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ART REVIEW

Social histories woven into Indonesian textiles at LACMA

Artifacts from the 15th to the 20th centuries reveal intricate craftsmanship despite occasional unflattering display.

By Sharon Mizota

November 19, 2008

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With more than 17,000 islands and about 300 ethnic groups, Indonesia is among the most culturally diverse countries in the world. So the exhibition at the Los Angeles County Museum of Art featuring 90-plus textile works from the collection of Mary Hunt Kahlenberg -- a onetime LACMA curator and co-owner of TAI Gallery/Textile Arts in Santa Fe, N.M. -- is appropriately eclectic. It extends over five centuries (from the 15th to the 20th) and includes ceremonial cloths and traditional clothing evincing a host of outside influences.

To the layperson, however, the 19th and 20th century works are perhaps the most compelling. Not only are they easier to decipher pictorially, but they also clearly reflect an intermingling of international cultures.

Take a woman's wrap skirt, or kain panjang, circa 1905. Decorated in red and black batik, a dyeing technique native to Indonesia, it features a sinuous pattern of cranes and lotuses that could easily pass for Chinese or, as the wall text suggests, for European Art Nouveau (which was in turn influenced by Japanese aesthetics). The caption also speculates that the cloth was made in a Dutch-owned Javanese workshop, reminding us that Indonesia was a colony of the Netherlands for 3 1/2 centuries before World War II.

The most seductive work in the exhibition also reflects a foreign influence -- in this case Indian. Dated from the late 18th to the 19th century and almost 10 feet long and 3 feet high, making it one of the largest pieces in the show, it's dyed a rich teal and is covered with concentric circles of tiny dots applied in gold leaf. Across this shimmering field, repeated pairs of delicate, curling gold wings emerge, representing Garuda, a bird associated with the Hindu god Vishnu. The gold leaf gives the piece a sparkling, liquid quality, and it seems to ripple as you pass.

Other works display European, Chinese and even Arabic characteristics. A man's shoulder cloth, or kain selendang, from the 19th century looks like a length of red tartan plaid edged in gold thread with an ornate pattern of stars and stylized vegetation. The caption for another 19th century woman's wrap suggests that it was made for a bride of both Indonesian and Chinese heritage. The long beige cloth covered by a grid of boxes with various graphic motifs in black and red -- pinwheels, stars, flowers -- recalls Chinese calligraphy and Islamic tile work. Alongside, there's a small photo of two seated women, showing how it might have been worn.

Indeed, the majority of the pieces were designed as clothing, mostly wraparound skirts or shoulder coverings. Unfortunately, the exhibition provides scant information about how they might have looked on a person: There are only a few tiny photos, and the single three-dimensional example is a skirt wrapped around a nondescript cylinder.

Of course, preservation requires that such aged, fragile works be hung flat on the wall or laid out in vitrines. But many of the cloths that would be wrapped horizontally around the body are displayed vertically on the wall, meaning that we see them at a 90-degree remove from how they were intended. So stripes that were meant to be vertical now appear horizontal.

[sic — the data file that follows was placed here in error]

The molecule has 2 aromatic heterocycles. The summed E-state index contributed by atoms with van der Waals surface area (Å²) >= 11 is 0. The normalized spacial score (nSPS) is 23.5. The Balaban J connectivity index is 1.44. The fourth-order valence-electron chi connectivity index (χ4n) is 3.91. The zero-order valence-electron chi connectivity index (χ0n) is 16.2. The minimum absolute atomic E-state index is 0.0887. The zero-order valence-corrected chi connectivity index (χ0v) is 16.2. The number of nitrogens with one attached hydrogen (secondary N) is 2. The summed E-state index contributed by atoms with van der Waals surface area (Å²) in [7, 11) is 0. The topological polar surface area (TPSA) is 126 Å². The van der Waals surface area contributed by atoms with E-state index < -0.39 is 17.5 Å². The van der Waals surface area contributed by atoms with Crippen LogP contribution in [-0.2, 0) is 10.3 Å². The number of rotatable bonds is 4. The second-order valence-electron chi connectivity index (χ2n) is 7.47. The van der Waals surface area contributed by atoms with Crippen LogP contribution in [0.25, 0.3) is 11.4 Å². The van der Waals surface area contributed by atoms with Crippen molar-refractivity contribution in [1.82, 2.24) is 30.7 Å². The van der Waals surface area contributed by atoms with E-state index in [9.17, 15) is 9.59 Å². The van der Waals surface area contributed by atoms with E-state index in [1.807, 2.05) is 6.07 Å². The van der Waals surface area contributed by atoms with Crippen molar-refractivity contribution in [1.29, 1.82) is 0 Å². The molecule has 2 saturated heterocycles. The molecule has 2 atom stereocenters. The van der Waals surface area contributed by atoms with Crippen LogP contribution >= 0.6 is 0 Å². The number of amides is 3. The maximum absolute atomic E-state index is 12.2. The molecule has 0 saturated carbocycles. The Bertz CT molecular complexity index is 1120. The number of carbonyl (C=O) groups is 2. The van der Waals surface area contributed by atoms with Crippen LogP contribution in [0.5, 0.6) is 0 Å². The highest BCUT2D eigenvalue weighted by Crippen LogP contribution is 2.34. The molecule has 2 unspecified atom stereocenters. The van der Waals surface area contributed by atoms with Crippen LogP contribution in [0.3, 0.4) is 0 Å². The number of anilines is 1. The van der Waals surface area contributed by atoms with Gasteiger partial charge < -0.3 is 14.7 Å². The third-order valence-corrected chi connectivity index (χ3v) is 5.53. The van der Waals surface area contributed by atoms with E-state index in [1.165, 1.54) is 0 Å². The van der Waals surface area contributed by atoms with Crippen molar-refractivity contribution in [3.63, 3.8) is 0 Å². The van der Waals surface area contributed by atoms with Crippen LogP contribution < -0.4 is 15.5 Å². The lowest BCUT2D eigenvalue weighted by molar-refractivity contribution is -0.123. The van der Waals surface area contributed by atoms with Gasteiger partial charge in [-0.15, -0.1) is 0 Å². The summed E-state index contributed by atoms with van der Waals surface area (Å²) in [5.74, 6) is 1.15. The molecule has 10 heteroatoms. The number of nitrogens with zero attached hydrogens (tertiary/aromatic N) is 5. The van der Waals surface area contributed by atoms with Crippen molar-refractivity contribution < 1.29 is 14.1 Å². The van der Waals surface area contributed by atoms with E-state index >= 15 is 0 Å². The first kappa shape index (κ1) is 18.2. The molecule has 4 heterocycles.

Vertical hanging means that more of the works can fit in the exhibition's three modest-sized rooms. Still, it's hard to imagine a show of European clothing from the same era hung sideways on the wall.

This rotated view may account for the illegibility of the imagery in some of the earlier pieces. Despite a detailed description in the wall text and several minutes of intent looking, I was at a loss to identify the male and female figures supposedly represented in the interlocking geometric patterns of a skirt cloth from the 17th or 18th century.

Some earlier works do display a clearer division between figure and ground -- there are schematic images of horses, people, trees and boats. But the complexity of the more abstract woven patterns is dazzling.

A head or loin cloth dated 1635-1715 is a long, thin scroll on which threads in jewel-like blue, red and green are woven into an energetic pattern of interlocking spirals and S shapes. Here, the relationship between foreground and background becomes irrelevant, as the negative space created by one blocky spiral forms the beginning of the next.

Larger cloths are made up of rows of these elaborate, often multicolored chains, suggesting an ongoing, potentially infinite series of connections. Another piece, dated 1419-1520, is displayed flat but was originally woven in a tubular form -- a continuous loop -- intended as an heirloom to be passed from mother to daughter.

It's not hard to see how such textiles, with their intricate interlocking patterns, cemented social bonds. They were both treasures handed down through the generations and sophisticated graphic depictions of the continuity of life.

Mizota is a freelance writer.

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